Hugely parallelised GPU data processing, using either CUDA or OpenCL, is changing the shape of data science. It even has its own snappy acronym - GPGPU - General-purpose computing on graphics processing units.
It’s no surprise, then, that flexible, scalable access to these GPU resources is becoming a key requirement in many cloud deployments (see the Canonical Distribution of Kubernetes for a good example). But it’s not always easy, nor cheap, to get started. Unless you use LXD.
LXD’s unrivalled density in real-world cloud deployments, and its ability to run locally, make it a game-changing tool for experimenting with cloud-like GPU data processing.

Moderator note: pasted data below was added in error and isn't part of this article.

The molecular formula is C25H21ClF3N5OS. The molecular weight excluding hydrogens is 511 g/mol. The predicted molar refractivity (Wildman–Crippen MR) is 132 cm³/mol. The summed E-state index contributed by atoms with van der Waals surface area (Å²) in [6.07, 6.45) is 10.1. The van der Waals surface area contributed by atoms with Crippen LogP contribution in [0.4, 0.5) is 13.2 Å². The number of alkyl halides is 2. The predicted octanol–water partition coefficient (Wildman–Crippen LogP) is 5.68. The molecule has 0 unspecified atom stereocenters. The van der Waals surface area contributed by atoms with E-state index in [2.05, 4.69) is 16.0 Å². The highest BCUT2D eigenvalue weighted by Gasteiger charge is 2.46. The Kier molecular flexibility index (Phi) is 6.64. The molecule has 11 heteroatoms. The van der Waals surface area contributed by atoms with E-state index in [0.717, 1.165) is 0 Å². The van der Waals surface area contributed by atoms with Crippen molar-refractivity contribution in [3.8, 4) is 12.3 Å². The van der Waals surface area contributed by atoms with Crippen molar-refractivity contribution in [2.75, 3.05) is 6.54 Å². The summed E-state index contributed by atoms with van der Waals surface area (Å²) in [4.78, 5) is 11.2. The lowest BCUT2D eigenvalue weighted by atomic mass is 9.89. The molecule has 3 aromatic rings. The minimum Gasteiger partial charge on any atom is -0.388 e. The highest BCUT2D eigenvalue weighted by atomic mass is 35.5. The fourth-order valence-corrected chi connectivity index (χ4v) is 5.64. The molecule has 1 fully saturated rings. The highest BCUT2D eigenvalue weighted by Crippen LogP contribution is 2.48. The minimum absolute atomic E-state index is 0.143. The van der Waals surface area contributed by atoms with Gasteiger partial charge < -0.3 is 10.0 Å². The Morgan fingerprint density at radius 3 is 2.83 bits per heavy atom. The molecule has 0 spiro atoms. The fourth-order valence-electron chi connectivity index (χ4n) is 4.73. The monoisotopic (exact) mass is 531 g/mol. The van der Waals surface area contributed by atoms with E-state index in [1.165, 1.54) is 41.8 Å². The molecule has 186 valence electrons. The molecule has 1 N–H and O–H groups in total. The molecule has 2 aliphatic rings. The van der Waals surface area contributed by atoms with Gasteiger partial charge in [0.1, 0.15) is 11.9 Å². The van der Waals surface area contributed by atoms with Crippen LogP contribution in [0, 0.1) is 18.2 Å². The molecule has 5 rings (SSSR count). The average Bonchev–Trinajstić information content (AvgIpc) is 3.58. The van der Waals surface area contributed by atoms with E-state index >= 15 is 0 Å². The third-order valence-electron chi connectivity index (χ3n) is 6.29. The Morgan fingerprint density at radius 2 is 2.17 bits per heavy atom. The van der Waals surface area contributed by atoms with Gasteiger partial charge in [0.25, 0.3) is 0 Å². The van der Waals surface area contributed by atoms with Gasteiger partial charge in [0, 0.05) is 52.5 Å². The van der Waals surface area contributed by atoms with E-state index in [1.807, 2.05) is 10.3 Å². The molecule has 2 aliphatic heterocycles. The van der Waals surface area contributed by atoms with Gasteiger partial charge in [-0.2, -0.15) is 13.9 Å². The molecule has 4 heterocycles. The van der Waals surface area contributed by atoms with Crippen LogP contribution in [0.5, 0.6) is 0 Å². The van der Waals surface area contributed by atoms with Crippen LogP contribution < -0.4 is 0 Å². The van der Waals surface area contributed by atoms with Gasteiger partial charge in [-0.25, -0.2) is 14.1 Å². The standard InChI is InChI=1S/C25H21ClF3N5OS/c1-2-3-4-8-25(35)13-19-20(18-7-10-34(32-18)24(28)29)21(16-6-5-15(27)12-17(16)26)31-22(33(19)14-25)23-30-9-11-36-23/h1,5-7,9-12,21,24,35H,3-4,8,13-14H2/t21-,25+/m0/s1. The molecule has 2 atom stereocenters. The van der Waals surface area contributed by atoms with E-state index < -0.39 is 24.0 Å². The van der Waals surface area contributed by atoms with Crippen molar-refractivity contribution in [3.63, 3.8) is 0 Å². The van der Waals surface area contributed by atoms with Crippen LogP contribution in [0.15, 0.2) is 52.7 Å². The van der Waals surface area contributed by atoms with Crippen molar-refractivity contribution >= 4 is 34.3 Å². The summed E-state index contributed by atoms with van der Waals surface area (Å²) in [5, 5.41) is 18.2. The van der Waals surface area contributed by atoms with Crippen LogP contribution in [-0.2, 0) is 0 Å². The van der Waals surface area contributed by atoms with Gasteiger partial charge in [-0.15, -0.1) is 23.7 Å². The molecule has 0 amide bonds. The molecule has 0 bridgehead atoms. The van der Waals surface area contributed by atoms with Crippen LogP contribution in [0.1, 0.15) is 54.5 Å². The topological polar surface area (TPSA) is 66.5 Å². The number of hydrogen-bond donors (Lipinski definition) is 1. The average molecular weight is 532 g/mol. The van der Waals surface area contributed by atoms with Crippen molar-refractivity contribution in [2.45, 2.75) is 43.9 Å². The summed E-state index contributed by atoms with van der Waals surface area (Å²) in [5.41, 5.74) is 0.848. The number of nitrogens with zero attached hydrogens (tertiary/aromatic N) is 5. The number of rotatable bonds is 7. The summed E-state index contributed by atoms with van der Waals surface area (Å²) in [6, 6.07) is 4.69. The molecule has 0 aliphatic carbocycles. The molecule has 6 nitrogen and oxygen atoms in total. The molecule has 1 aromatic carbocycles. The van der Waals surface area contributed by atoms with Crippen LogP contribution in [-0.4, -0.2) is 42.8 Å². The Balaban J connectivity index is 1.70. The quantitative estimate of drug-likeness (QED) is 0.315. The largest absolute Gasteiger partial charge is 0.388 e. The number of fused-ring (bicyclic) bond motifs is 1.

It enables you to create local scalable deployments using nothing more than a PC with a GPU or two. As we’ll now demonstrate.
What you’ll learn
- How to replace default NVIDIA drivers with the latest ones
- How to install the CUDA toolkit
- How to configure LXD to use NVIDIA GPUs and CUDA
What you’ll need
We’ll be using NVIDIA hardware alongside NVIDIA’s proprietary CUDA, as these currently constitute the most widely used GPGPU platform.
However, LXD’s hardware passthrough enables any GPU to appear natively to any deployment, which means that using different GPUs or drivers with OpenCL should be possible.
As both NVIDIA’s drivers and CUDA are constantly in a rapid state of development, we’re going to install and use the latest versions we can get hold of. This will mean using packages separate from those supplied by the distribution, which we’ll cover in the next step.
Originally authored by Graham Morrison